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Stone Songs on the Trail of Tears
By Pat Musick with Jerry Carr and Bill Woodiel, University of Arkansas Press, cloth, $24.95.
What Pat Musick did — haul oak timbers and steel bars and hefty Arkansas rocks to 23 spots on the Trail of Tears — was remarkable in both idea and execution. She set out to create installation art that would represent, in dimension and location, the Indians who rode, walked and wept on North Arkansas’s old Military Road in the winter of 1838-39.
Now a book about what could be described as performance art adds another layer to what initially was called the “Stone Songs on the Trail of Tears” project. (The sculpture, five pairs of timbers that support the rocks from a bar that joins each pair, is now called “Yokes on the Trail of Tears” and is located at Tyson Foods headquarters in Springdale.) It is the photographic chronicle of the putting up and taking down of the sculptures, accompanied by Musick’s notes she took during the process and a poem she wrote. Pictured are unaltered Ozark terraces and woods streams, for the most part on private property, beautiful in their own right. They are as much a part of the installation as the timbers, and alone make this a book worth buying.
Musick, her husband, Jerry Carr, who took the photographs, and historian Bill Woodiel used 19th century survey maps to find as best they could a way to access the Military Road from today’s routes, and did much preparatory stomping in the woods and talking to landowners looking for what remains of the trail. They found ruts and roadbeds and, they say, wagon wheel imprints in sandstone left not just during the removal but the life of the road. With a host of volunteers, the Musicks and Woodiel spent the month of March 2002 erecting, photographing and meditating on the installation at sites in eight Arkansas counties, starting at Pitman Ferry in Randolph County, and into Oklahoma.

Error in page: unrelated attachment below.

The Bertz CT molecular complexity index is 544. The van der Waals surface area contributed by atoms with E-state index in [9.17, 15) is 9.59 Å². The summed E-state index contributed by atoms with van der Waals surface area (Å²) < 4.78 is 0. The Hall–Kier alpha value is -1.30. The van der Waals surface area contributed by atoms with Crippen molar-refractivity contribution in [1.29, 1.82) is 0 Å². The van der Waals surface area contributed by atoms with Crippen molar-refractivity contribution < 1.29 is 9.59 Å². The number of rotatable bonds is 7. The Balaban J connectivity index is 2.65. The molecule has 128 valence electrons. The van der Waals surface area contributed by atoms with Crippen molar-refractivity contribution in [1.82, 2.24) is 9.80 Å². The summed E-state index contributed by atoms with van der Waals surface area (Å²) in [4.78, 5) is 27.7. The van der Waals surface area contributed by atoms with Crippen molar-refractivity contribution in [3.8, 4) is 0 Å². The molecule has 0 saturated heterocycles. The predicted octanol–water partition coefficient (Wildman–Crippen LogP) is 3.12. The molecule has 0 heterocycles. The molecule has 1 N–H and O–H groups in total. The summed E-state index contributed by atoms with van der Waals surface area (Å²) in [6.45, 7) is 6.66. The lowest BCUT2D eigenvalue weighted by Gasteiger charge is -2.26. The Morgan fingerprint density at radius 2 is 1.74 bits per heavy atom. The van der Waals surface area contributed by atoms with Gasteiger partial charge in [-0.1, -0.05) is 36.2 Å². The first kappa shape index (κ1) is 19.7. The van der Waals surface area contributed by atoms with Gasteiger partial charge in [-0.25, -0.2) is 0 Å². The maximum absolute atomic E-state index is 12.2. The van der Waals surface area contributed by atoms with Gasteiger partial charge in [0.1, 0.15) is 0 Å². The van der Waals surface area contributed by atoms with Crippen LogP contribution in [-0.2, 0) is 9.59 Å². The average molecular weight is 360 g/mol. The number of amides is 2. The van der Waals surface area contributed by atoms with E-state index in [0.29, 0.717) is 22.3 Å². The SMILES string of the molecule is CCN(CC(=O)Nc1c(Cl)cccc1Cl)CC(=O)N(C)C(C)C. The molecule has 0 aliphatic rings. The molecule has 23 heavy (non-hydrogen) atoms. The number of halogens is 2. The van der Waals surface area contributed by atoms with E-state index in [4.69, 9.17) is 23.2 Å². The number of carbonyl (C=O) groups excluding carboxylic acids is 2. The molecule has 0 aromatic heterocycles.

The timber pairs range from a little over three feet to five feet, apparently, although the dimensions aren’t given in the book. Tear-shaped rocks are suspended from their connecting steel bars. The rocks stand for the burden and sorrow of the government-ordered Indian removal from lands in the Southeast. Their sorrow is our shame, and to commemorate their journey, Congress designated two routes followed by the Cherokees, including the Benge Route across North Arkansas, as the Trail of Tears National Historic Trail. (The Cherokees were not the only displaced Indian people. The Indian Removal Act of 1830 also routed Chickasaws, Creeks, Seminoles and Choctaws from their lands.)
During the 200-mile installation procession, Musick writes, she and her companions felt a connection to the people making what was a cold, difficult and grim trip to a new life in Indian Territory. The timbers tramp through slush-filled ruts on the dirt Pitman Ferry Road, along creek banks and leaf-carpeted uplands, on high meadows. They ford creeks and climb rocky hills. Musick’s notes range from the spiritual to the practical. She muses in her notes at Catalpa Spring that Steve Saunders, vice president of the Arkansas Trail of Tears Association, was sure the Cherokees must have camped there; at Mount Pleasant she writes about distracting visiting dogs from the photo shoot with biscuits. Her poem, about a Cherokee mother carrying a child on the trail, is not half-bad. It opens, “Your first steps onto a new land / Cherokee woman / Whose left foot follows the right / to hope ahead? / Your tread breaks ice / and freezes the heart.”
The timbers themselves, as art objects, are somewhat clunky and the steel bars are more practical than suggestive of the strength it took to make the journey. But the whole of the project was significant, and now, with the book, has secured its place in history — art history — too.